Brisk polling in second phase of Indian election

Indian women line up to cast their votes at a polling station during the second phase of the mammoth Indian elections in Patidarang village, some 60km from Guwahati, the capital city of India’s state of Assam, on April 18, 2019. (AFP)
Updated 18 April 2019

Brisk polling in second phase of Indian election

  • Around 900 million Indians are registered to vote for candidates to fill 543 seats in the country’s lower house of Parliament
  • The first phase of the election began on April 11

NEW DELHI: There was brisk polling Thursday in the second phase of the Indian election, with people in 13 states casting their votes.

Around 900 million Indians are registered to vote for candidates to fill 543 seats in the country’s lower house of Parliament.

The national election, the world’s largest democratic exercise, is seen as a referendum on Prime Minister Narendra Modi and his ruling Bharatiya Janata Party (BJP).

The first phase of the election began on April 11. The second saw voting in 97 parliamentary constituencies and was spread out from the north to the south of the country.

The southern Indian state of Tamil Nadu has a history of voting overwhelmingly in favor of one party, with that party playing a crucial role in the formation of a government in New Delhi.

In 2014, the regional All India Anna Dravida Munnetra Kazhgam (AIADMK) party won 37 seats and helped the BJP to a two-thirds majority.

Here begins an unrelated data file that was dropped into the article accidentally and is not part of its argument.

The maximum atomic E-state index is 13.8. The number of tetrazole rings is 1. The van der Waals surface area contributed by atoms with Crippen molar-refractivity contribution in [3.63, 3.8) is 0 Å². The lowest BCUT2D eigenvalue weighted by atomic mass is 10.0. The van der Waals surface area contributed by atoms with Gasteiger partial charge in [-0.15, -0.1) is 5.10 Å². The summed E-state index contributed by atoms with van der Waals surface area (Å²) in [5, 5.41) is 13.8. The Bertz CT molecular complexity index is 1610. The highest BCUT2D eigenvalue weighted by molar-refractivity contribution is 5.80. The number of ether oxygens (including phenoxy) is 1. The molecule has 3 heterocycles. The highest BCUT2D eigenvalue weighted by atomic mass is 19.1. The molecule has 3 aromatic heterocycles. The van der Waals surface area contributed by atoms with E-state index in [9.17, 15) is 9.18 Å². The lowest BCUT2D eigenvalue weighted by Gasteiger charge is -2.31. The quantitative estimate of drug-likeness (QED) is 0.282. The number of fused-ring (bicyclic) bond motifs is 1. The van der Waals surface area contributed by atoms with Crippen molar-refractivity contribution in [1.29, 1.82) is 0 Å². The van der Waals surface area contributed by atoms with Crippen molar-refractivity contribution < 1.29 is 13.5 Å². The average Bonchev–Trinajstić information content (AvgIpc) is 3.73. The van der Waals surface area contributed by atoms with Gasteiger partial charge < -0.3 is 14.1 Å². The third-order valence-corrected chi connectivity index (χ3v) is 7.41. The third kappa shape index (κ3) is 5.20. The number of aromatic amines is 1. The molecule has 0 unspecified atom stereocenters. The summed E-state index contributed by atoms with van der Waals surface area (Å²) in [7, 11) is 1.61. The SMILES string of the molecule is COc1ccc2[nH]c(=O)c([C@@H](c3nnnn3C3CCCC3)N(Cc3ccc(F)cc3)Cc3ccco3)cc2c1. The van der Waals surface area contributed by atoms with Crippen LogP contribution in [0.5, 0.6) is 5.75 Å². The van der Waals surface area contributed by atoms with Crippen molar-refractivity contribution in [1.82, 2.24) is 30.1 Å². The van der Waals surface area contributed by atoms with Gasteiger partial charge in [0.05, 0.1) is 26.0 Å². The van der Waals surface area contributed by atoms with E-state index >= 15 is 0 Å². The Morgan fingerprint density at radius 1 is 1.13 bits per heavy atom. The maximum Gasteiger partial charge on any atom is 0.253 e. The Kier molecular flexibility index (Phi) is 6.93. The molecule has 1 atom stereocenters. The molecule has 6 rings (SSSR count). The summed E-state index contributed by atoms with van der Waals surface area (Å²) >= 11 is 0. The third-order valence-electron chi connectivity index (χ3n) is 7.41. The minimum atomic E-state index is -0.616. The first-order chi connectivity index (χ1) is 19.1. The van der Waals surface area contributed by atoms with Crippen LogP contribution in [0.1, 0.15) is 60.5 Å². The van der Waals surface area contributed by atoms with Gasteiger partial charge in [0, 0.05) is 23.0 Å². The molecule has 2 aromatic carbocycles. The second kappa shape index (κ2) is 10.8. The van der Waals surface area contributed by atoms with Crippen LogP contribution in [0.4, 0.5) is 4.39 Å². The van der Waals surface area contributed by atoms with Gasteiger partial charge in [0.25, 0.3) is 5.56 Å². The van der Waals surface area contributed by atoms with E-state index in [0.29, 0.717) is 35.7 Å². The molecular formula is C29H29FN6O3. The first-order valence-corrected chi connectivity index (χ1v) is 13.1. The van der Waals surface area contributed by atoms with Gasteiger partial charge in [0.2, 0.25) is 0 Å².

“The BJP is banking on AIADMK to repeat the 2014 performance but this time it’s not easy,” said N. Sathiya Moorthy, from the Observer Research Foundation.

“The BJP has been very desperate to seal a strong alliance in Tamil Nadu. It knows that it’s not possible for them to get the same number of seats from north India this time. Therefore, Tamil Nadu becomes crucial in forming the government in Delhi,” he said. 

“But this time it’s not going to be easy for the BJP in Tamil Nadu. Opinion polls favor a sweep by the opposition Congress party-led alliance,” he told Arab News.

The BJP, on the other hand, was confident and predicted its allies were poised for a landslide win.

“We are 100 percent sure that we will form the government,” said Sudesh Verma, national BJP spokesman.

“We will not only retain seats in Tamil Nadu but also improve our performances in other states. There is an undercurrent in the name of Prime Minister Narendra Modi.”

In Srinagar, the capital of Jammu and Kashmir state, there was low voter turnout amid high security.

News agency AFP reported that authorities had deployed tens of thousands of security forces in the state, with troops, paramilitaries and police flooding Srinagar.

Kashmir leapt to the forefront of Modi’s campaign after a February suicide bomb attack killed 40 paramilitaries and brought India and Pakistan to the brink of war.

“The government thought that by arresting separatist leaders and civil society activists people will come out to vote,” Prof. Sheikh Showkat Hussain of Central University of Kashmir, told Arab News. “But the reverse has happened today. The boycott of the election is more intense today than before. The election should be an eye- opener for the government, that you cannot put people of Kashmir into submission. By using brute force, democracy in the valley has become stigmatized.”

The election is taking place in seven phases and voting concludes on May 19. Counting takes place on May 23.

France launches crackdown on foreign imams

Updated 20 February 2020

France launches crackdown on foreign imams

  • French president says: New laws will counter ‘foreign interference’